Oh well, it'll probably not happen in my lifetime. But it will happen. Scarcity is increasingly becoming an illusion already. All it'll take is truly cheap energy.

Re:Very interesting (0)

Anonymous Coward | more than 7 years ago | (#16846710)

I see that either the creators haven't quite grasped the finer details of version control yet, or they're hoping other people won't. Unfortunately, they appear to be wrong...

Hint: svn co -r581 [] libsecondlife

a necessity? (2, Insightful)

thelost (808451) | more than 7 years ago | (#16840158)

does anyone else think that this is a necessity of the maturation of a 'cyber' community. Honestly I think that companies will find 2nd life a bit of a red herring and the hype will soon vanish, but only because I don't think virtual communities are advanced enough. give 'em a couple more years and it might be a different matter.

Am i the only one who finds 2nd life totally unplayable because of it's atrocious graphics and nightmarish controls?

Re:a necessity? (0)

Anonymous Coward | more than 7 years ago | (#16840302)

I never thought that Second Life is a game; I've always thought of it as a brazen attempt to "create value" [] by all manner of hucksters.

Re:a necessity? (1)

Bob Gelumph (715872) | more than 7 years ago | (#16840354)

Yep, I'm with you there.
I thought I'd give it a go, because it's an interesting idea and all, but it just didn't do anything for me. I'm guessing that it would if I dedicated the time and really made it my second life, but I have a good enough first life.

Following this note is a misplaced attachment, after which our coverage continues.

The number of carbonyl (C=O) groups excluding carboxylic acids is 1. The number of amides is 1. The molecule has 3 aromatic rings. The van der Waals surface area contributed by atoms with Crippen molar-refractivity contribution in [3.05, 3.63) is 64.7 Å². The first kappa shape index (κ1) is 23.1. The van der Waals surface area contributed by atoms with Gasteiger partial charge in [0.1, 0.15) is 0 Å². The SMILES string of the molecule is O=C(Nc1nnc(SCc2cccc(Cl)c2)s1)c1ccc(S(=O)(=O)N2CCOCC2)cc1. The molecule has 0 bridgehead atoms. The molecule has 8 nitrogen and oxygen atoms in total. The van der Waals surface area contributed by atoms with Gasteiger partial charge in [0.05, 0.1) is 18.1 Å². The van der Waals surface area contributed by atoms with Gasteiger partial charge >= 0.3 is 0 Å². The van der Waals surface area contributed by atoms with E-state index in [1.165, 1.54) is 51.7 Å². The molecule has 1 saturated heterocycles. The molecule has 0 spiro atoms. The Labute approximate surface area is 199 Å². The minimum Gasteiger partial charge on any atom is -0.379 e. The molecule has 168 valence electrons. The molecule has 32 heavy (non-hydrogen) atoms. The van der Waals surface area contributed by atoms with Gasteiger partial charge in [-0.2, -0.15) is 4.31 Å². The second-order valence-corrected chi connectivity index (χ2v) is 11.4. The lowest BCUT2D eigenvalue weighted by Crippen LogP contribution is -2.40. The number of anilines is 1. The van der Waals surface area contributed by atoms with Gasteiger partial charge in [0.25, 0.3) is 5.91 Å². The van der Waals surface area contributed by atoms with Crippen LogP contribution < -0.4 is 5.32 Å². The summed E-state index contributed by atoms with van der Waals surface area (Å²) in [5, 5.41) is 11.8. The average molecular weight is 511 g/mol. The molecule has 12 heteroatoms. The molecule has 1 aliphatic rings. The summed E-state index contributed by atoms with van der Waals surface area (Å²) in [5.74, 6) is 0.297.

At some point in the not-too-distant future, I'm guessing some sort of VR interface will be developed for Second Life, and the graphics will mature, if not in this, then in Third Life®.
The trick is being in the system before the hordes. One of the things I read about Second Life before signing up is that all the land is taken. I don't particularly want to get another life where I would have to struggle for years to be a land-owner. It just doesn't seem like it would be that fun when only the early users really get good gear. Anyways...

Re:a necessity? (2, Informative)

KinkoBlast (922676) | more than 7 years ago | (#16840798)

"All the land is taken"? Someone is an idiot - there is plenty of electricity to run more servers. If you pay LL enough, you could run your own continent - hell, if you payed them enough, they would probably run you a whole grid.

Re:a necessity? (1)

FLEB (312391) | more than 7 years ago | (#16847722)

I played it for a few months-- mostly I wanted to try my hand at some interesting 3D construction made simple. The social aspect was mostly gravy.

Land is scarce-- or, rather, expensive-- enough to be a problem. The basic plan is 512x512 metres, which sounds good, until you realize what a metre is, and where you can choose to buy. A beginning player might end up getting a good deal on a "first-timer" plot, which consists of a trailer-park lot wedged in between four other idiots with expansive towers of their own atrocious sense of aesthetic, in an area where "no traffic" is an understatement (and you might be, as in my case, right next to someone who set their land to "no trespassing", effectively making a sky-high wall on one end of my property.) Any project of any size or scope at all will involve ungainly purchase and land-use fees, especially if you want to get it anywhere public. Sandboxes are nice, as you can show off your stuff in a larger expanse of area, but everything disappears every 3 hours.